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The Dramatic Shift in Cloud Computing Intentions

Cloud Wrap-Up

A new survey suggests that as cloud moves into the mainstream of business, it brings new sources of anxiety as well. This disruption and the dramatic shift in cloud computing intentions over the past few years is revealed in a report by Saugatuck Technology.

"Buying and deployment patterns have shifted rapidly toward a near full embrace of the cloud, from the more tactical and point solution-focused initiatives not long ago," writes Bill McNee, author of the report.

Saugatuck Technology conducted in-depth interviews with CIOs and CTOs at 12 large organizations. The CIOs and CTOs see themselves as now entering a "crisis of opportunity" and innovation, McNee wrote in the report. The crisis is about more than just a revolution in service delivery, McNee said. The dilemna is also fueled by the drive toward mobility, advanced analytics and social business. What this calls for is "a new mission for IT, with a new set of roles, responsibilities and skills required for success."

IT Needs to Take Control of the Cloud Before a Storm Ensues
IT organizations must step up now and change its approach to cloud services, according to a study, "Delivering on High Cloud Expectations," commissioned by BMC Software and conducted by Forrester Research.

This includes building trust with the lines of business, beginning to manage public cloud services, and pursuing increased automation for service provisioning and operations, according to ZDNet.

"Cloud and software as a service (SaaS) are in enterprises in a big way," says Brian Singer, lead solutions marketing manager for BMC. "And we wanted to see how IT was dealing with them."

For the study, researchers polled 327 enterprise infrastructure executives and architects in the United States, Europe and Asia-Pacific. Among the key findings:

  • Today, 58 percent run mission-critical workloads in unmanaged public clouds, regardless of policy. The researchers use "unmanaged" to describe clouds that are managed by the cloud operators, but not by the company buying the service.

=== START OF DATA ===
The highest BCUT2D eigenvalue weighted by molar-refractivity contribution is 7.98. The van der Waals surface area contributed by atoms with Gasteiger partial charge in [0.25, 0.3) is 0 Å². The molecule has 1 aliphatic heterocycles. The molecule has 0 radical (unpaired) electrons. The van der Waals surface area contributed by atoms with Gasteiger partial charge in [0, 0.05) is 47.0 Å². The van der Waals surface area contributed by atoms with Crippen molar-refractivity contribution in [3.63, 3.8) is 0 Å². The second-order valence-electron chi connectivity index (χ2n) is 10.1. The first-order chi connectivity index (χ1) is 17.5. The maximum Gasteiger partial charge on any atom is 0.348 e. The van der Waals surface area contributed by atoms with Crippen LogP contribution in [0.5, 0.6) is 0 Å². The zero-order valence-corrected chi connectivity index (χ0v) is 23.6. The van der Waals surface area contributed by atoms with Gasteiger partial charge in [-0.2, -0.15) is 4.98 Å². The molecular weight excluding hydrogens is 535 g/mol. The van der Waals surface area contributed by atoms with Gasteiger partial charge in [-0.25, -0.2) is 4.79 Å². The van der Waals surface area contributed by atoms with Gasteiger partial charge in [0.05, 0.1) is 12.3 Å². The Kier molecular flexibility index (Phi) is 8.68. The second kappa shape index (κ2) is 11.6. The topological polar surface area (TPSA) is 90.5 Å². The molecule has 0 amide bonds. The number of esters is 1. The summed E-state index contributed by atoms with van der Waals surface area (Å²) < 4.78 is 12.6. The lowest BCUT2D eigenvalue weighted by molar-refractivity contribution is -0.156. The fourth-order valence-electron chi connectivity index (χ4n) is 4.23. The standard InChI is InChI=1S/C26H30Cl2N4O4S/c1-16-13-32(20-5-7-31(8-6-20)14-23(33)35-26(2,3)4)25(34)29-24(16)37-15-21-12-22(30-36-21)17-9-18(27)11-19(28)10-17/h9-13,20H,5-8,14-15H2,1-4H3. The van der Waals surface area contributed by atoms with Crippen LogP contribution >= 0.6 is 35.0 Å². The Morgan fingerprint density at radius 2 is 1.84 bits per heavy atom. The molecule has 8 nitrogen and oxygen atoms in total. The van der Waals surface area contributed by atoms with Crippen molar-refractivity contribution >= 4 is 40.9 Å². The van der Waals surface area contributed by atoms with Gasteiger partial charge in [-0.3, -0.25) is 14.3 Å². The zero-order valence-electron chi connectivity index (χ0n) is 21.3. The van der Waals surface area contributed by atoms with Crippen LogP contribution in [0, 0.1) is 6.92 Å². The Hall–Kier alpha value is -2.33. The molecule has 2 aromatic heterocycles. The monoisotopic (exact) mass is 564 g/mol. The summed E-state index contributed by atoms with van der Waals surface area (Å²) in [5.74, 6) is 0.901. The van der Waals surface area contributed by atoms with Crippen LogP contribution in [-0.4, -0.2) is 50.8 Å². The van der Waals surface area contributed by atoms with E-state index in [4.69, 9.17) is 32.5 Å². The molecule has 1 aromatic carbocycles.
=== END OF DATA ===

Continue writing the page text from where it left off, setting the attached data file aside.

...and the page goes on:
• In the next two years, 79 percent plan to run mission-critical workloads on unmanaged cloud services.
  • Nearly three out of four responders, 71 percent, thought that IT should be responsible for public cloud services.
  • Seventy two percent of CIOs believe that the business sees cloud computing as a way to circumvent IT.

Cloud Computing Industry Plans to Police Its Own
Cloud services organizations and companies whose daily bread is earned through trusted relationships with their clients have decided to band together and create a set of guidelines for the rest, according to Technorati.

The New Zealand Computer Society has put together a basic code of conduct for companies providing Web-based computing services, calling it CloudCode.

According to Joy Cottle, CloudCode facilitator, "The CloudCode is proactive, not prescriptive, based on what the industry is asking for both from a consumer and supplier perspective and more importantly a code of practice that is easily adopted by the providers and easily understood by the consumer."

"A lack of understanding of the accepted definitions of cloud computing and what it entails, results in a situation where services are being offered that don't meet what are generally considered acceptable standards of practice," said the Society.

More Stories By Patrick Burke

Patrick Burke is a writer and editor based in the greater New York area and occasionally blogs for Rackspace Hosting.

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